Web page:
In many cases you can find experienced attorneys willing to review your corporate records and prepare necessary corrective documents for approximately 2 to 3 hours of billable time ($250-$475 for a sole practitioner/small firm lawyer). After a few simple questions (often over the phone or in a free consultation), the attorney should be able to give you an accurate and binding quote.
Employment agreements are another area where you can save money. Have an attorney draft one agreement for use with all similarly-situated employees (such as programmers or engineers). Depending upon your company size, the number of employees and other factors, such an agreement might cost between $500 to $1,000. That same form may be used for each employee that you hire under the same criteria. Then, if you need to modify the agreement to reflect discrete changes between employees, those modifications should be easy for your attorney to make.
Review of contracts and licensing agreements are another area where you can effectively use an attorney. If another party has already prepared the agreement, your attorney can review it and provide you with comments and suggestions for a relatively small fee (approximately 2-3 hours of attorney time). If the agreement is important enough, it might be worthwhile to let your attorney handle the negotiations for you. Otherwise, you can take your attorney's initial comments and negotiate the terms yourself. Either way, economical legal advice can and should be sought in most situations.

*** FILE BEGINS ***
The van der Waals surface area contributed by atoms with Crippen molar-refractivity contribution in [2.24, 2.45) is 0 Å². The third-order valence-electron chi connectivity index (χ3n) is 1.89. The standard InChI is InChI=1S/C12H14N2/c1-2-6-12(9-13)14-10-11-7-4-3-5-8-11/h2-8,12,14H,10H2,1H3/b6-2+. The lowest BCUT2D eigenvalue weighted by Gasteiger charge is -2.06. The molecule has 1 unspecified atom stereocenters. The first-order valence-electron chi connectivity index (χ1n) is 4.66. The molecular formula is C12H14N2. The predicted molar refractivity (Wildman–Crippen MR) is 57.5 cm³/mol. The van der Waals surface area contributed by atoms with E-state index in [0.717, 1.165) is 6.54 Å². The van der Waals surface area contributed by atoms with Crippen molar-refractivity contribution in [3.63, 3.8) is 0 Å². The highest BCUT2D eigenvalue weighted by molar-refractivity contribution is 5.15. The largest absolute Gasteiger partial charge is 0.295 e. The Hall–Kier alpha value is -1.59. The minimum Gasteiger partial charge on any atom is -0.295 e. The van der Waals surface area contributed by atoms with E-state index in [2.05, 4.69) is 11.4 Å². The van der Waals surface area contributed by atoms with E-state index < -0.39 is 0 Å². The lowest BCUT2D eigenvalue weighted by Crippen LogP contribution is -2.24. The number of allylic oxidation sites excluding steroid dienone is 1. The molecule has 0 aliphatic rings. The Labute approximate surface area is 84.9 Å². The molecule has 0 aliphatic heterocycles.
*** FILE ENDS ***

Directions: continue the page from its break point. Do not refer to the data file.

Of course, all fee arrangements and how much or how little your attorney becomes involved in your legal affairs depends in large part on the relationship you have together. If there is an on-going relationship of trust, the attorney will be more likely to give you quick legal advice on most all of your legal questions. If the relationship is new and untested, the attorney may be reluctant to perform limited tasks. In any event, it is always important to clearly define the scope of work and fee agreement up front.
Hopefully, the foregoing has provided some insight into the ease with which legal advice can be sought and obtained for your business. Many business owners avoid using lawyers for fear of outrageous legal bills and losing decision-making control. However, both problems can be controlled up front. Remember, you are the consumer and your attorney should tailor her services to meet your needs. If you use your attorney wisely and at the right time (i.e., before you make an important decision or sign on the dotted line), your business will see the benefits.